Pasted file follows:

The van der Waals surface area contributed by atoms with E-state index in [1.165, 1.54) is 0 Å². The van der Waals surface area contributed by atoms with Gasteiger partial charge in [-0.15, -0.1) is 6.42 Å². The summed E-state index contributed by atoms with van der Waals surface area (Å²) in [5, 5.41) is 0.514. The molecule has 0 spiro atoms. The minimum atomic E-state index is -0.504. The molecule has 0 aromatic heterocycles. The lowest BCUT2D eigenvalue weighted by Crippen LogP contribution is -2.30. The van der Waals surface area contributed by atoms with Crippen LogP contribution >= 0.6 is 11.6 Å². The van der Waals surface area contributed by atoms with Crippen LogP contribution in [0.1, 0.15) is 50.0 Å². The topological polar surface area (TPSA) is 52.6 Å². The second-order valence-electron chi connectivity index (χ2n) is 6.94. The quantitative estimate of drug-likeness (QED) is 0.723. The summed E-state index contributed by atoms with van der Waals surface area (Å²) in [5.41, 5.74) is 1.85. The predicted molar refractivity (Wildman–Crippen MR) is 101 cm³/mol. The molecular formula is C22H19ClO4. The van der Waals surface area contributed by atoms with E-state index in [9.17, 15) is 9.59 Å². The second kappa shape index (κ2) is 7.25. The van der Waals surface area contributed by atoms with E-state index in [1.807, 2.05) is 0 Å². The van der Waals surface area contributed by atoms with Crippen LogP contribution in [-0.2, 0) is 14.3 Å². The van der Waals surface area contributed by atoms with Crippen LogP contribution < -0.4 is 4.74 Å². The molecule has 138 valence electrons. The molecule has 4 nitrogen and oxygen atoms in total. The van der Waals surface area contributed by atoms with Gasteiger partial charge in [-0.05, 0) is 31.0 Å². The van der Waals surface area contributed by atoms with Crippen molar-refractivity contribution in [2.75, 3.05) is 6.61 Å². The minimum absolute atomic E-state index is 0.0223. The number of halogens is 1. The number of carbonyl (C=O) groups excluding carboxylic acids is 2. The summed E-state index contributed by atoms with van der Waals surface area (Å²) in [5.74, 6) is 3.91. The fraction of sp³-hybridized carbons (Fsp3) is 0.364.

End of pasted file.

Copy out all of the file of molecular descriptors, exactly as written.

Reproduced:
The van der Waals surface area contributed by atoms with E-state index in [1.165, 1.54) is 0 Å². The van der Waals surface area contributed by atoms with Gasteiger partial charge in [-0.15, -0.1) is 6.42 Å². The summed E-state index contributed by atoms with van der Waals surface area (Å²) in [5, 5.41) is 0.514. The molecule has 0 spiro atoms. The minimum atomic E-state index is -0.504. The molecule has 0 aromatic heterocycles. The lowest BCUT2D eigenvalue weighted by Crippen LogP contribution is -2.30. The van der Waals surface area contributed by atoms with Crippen LogP contribution >= 0.6 is 11.6 Å². The van der Waals surface area contributed by atoms with Crippen LogP contribution in [0.1, 0.15) is 50.0 Å². The topological polar surface area (TPSA) is 52.6 Å². The second-order valence-electron chi connectivity index (χ2n) is 6.94. The quantitative estimate of drug-likeness (QED) is 0.723. The summed E-state index contributed by atoms with van der Waals surface area (Å²) in [5.41, 5.74) is 1.85. The predicted molar refractivity (Wildman–Crippen MR) is 101 cm³/mol. The molecular formula is C22H19ClO4. The van der Waals surface area contributed by atoms with E-state index in [9.17, 15) is 9.59 Å². The second kappa shape index (κ2) is 7.25. The van der Waals surface area contributed by atoms with E-state index in [1.807, 2.05) is 0 Å². The van der Waals surface area contributed by atoms with Crippen LogP contribution in [-0.2, 0) is 14.3 Å². The van der Waals surface area contributed by atoms with Crippen LogP contribution < -0.4 is 4.74 Å². The molecule has 138 valence electrons. The molecule has 4 nitrogen and oxygen atoms in total. The van der Waals surface area contributed by atoms with Gasteiger partial charge in [-0.05, 0) is 31.0 Å². The van der Waals surface area contributed by atoms with Crippen molar-refractivity contribution in [2.75, 3.05) is 6.61 Å². The minimum absolute atomic E-state index is 0.0223. The number of halogens is 1. The number of carbonyl (C=O) groups excluding carboxylic acids is 2. The summed E-state index contributed by atoms with van der Waals surface area (Å²) in [5.74, 6) is 3.91. The fraction of sp³-hybridized carbons (Fsp3) is 0.364.